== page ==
Inside this issue
The Experience is All
First, be still. Mindful and aware.
Professional photographic artist, author and speaker working primarily in the Western US.
For to be aware of reality, of the living present, is to discover that at each moment the experience is all. Alan Watts
Painter Chuck Close passed away recently, which reminded me of his famous quip, “inspiration is for amateurs—the rest of us just show up and get to work … you don’t have to reinvent the wheel every day. Today, you know what you’ll do, you could be doing what you were doing yesterday, and tomorrow you are gonna do what you did today.” Not surprisingly, Close’s work, consisting of giant photo-realistic portraits (many of himself) has not changed much over the years. Still, his consistent style has made him a gallery favourite, a sought-after portrait painter and photographer, and a good living. Considered strictly in professional terms, Close was a very successful artist.
My own approach to creative work is in a sense the opposite of Close’s. I am never content doing the same thing day in and day out for too long. When I feel I have tapped out the creative potential of some idea, I become bored with it and it no longer satisfies me. I feel most content with my work when I discover new things when I’m excited by a new style or subject matter, when I learn new means of visual expression or some useful bit of new knowledge. “Success” doesn’t fully describe the sense of accomplishment that ensues from such progress. The term seems to measure only material returns on some investment of time and effort. The feeling I’m referring to goes considerably beyond that—it enlarges my sense of the world, excites me to explore further, affirms in my mind that so long as I remain open to possibilities there will always be more to learn, to discover, and to create. Inspiration doesn’t just motivate me to create work, it also drives me to seek more inspiration. The more inspired I feel, the more I wish to sustain my inspiration, to experiment and to tackle new challenges in hope of unravelling yet more novel and satisfying ways of experiencing the world and evolving my work.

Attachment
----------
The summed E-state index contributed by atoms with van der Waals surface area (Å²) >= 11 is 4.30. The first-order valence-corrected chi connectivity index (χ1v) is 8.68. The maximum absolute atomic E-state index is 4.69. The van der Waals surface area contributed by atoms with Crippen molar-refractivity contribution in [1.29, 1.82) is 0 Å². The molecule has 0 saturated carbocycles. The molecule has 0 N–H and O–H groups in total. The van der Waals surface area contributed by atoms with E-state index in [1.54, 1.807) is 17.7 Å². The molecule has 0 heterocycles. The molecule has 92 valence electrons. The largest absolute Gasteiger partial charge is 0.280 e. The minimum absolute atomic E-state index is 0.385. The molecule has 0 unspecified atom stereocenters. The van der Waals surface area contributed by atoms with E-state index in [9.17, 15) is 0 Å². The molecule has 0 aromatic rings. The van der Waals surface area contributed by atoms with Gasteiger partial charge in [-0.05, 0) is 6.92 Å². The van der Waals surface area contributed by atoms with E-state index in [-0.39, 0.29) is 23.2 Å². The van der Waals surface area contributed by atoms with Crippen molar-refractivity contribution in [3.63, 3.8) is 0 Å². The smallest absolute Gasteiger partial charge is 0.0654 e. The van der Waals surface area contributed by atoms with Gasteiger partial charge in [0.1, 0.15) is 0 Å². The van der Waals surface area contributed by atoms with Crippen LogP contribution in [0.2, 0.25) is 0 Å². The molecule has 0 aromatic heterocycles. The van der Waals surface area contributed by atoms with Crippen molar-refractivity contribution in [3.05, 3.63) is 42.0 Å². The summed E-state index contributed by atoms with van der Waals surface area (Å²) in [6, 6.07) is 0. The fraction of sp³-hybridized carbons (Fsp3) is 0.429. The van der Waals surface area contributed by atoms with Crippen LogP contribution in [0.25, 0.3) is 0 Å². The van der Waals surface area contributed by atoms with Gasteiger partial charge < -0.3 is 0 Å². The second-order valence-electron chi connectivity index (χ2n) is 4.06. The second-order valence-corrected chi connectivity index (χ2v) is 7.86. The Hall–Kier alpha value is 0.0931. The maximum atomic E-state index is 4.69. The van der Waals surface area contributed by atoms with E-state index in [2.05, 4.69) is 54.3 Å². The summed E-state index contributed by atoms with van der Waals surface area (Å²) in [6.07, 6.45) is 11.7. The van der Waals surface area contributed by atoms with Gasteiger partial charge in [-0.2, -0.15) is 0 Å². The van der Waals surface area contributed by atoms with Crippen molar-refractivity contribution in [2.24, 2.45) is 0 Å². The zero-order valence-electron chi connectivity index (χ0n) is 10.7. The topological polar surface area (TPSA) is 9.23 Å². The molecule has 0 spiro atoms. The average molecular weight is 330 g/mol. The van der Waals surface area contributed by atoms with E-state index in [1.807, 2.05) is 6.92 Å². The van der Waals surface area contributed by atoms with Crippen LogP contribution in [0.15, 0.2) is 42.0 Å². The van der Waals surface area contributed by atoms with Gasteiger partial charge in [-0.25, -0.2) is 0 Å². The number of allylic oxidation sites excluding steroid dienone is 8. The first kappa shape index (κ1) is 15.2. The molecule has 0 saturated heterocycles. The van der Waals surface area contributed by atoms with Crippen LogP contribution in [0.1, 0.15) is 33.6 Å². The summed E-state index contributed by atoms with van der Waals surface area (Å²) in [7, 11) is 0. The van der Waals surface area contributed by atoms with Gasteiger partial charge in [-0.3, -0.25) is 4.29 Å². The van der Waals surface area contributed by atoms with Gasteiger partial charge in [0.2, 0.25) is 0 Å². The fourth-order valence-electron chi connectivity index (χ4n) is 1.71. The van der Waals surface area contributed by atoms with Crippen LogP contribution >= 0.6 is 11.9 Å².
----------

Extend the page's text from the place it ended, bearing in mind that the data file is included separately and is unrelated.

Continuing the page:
I very much agree with Close’s assertion that inspiration is for amateurs—for those who pursue their work primarily out of love, whether or not they also earn a living by it.